SEC's plans for TV network would set record for money

10:19 AM, May 23, 2012   |    comments
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By David Climer, The Tennessean

Looks like the SEC is getting into the TV business after all.

Four years after striking its landmark deal with ESPN, there are indications the SEC will launch its own network in time for the 2014 football season.

It was just a matter of time. The Big Ten and Pac-12 already have taken the plunge, albeit with some difficult first steps in terms of logistics and distribution. The SEC Network figures to learn from their mistakes.

The proposed TV venture figures to be a major topic during the SEC Spring Meeting next week in Destin, Fla. But it is just one of several big-ticket items up for discussion, jockeying for position with various college football playoff formats and a start-up bowl game between the SEC and Big 12, among other matters.

Business is booming. It makes you wonder who's running the SEC, Mike Slive or Gordon Gekko. With these and other deals in the works, the conference's new menu is right out of Wall Street -- "Greed is good."

That point will be brought home when the SEC announces its distribution of wealth. Last year, the conference divided $220 million among 12 members. That number is expected to increase for the 24th consecutive year.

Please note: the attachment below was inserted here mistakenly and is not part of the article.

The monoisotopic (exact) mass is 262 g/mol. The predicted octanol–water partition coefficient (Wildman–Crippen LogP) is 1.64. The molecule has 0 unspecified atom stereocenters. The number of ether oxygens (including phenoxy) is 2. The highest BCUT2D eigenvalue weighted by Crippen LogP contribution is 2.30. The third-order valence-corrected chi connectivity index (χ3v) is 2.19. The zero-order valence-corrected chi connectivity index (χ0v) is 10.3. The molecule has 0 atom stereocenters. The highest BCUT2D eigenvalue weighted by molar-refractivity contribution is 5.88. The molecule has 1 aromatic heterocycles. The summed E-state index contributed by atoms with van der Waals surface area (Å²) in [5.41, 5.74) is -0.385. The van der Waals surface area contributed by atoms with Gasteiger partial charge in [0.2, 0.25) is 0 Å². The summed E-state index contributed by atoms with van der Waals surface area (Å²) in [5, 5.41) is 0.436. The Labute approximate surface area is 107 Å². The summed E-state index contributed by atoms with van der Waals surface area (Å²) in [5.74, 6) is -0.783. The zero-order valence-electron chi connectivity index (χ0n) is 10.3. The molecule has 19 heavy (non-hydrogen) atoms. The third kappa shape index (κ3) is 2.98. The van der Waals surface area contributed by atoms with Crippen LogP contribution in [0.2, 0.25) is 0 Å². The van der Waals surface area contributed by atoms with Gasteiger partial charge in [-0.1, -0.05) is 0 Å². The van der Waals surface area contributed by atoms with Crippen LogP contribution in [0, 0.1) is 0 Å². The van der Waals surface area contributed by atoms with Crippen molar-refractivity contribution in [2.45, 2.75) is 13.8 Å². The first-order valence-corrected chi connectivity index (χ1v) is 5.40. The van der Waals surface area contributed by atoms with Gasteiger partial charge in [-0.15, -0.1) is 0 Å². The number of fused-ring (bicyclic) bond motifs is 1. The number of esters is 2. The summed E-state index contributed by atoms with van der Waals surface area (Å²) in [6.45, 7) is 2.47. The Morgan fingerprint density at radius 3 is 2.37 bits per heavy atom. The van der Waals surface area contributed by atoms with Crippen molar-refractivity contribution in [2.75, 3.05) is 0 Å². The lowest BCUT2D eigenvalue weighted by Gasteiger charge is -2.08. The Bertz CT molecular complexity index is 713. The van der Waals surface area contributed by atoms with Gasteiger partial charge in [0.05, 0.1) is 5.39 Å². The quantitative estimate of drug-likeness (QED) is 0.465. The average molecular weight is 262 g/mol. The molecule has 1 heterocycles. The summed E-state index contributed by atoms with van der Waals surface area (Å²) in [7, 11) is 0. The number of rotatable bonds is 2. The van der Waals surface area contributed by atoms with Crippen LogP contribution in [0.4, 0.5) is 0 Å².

With that as background, it's not surprising that talk of the SEC Network has heated up as the conference nears its first football season as a 14-team league. The addition of Texas A&M and Missouri has broadened the SEC's geographic footprint, bringing with it a dramatic population increase of potential fans and the profits that follow.

Getting toeholds in Texas and Missouri pushes the total population in the SEC's 11-state footprint to 91 million, according to the latest census figures. Compare this to the Big Ten (69.5 million) and the Pac-12 (62.8 million).

That means if Slive, who is in his 11th year as commissioner, can strike an agreement that would put the SEC Network into every cable and satellite subscriber's house, it should eclipse the revenue of the Big Ten and Pac-12 TV deals.

Maybe that's why the power brokers in the SEC are feeling frisky enough to align with the Big 12 to stage a new bowl game. They're putting together the Champions Bowl, to be played at a yet-to-be-determined site after the 2014 season.

In doing so, the two conferences thumbed their noses at convention. Normally, a sponsor or a city will come up with the concept of a bowl and then go through the customary channels and attempt to arrange an agreement with one or more conferences.

This time, two conferences arranged a bowl and will peddle it to a city and a sponsor. I suspect they'll get more than a few nibbles.

This is more about politics than pigskins. SEC officials know that the Big Ten and Pac-12 are aligned and could serve as a formidable voting bloc as decisions are made on a playoff format. With that in mind, the SEC needs a like-minded conference to protect its interests. Enter the Big 12.

While much of the nation struggles in the aftermath of the recession, the SEC is open for business.

And business is good.

David Climer's columns appear on Wednesday, Friday, Sunday and Monday. Contact him at 615-259-8020 or dclimer@tennessean.com.

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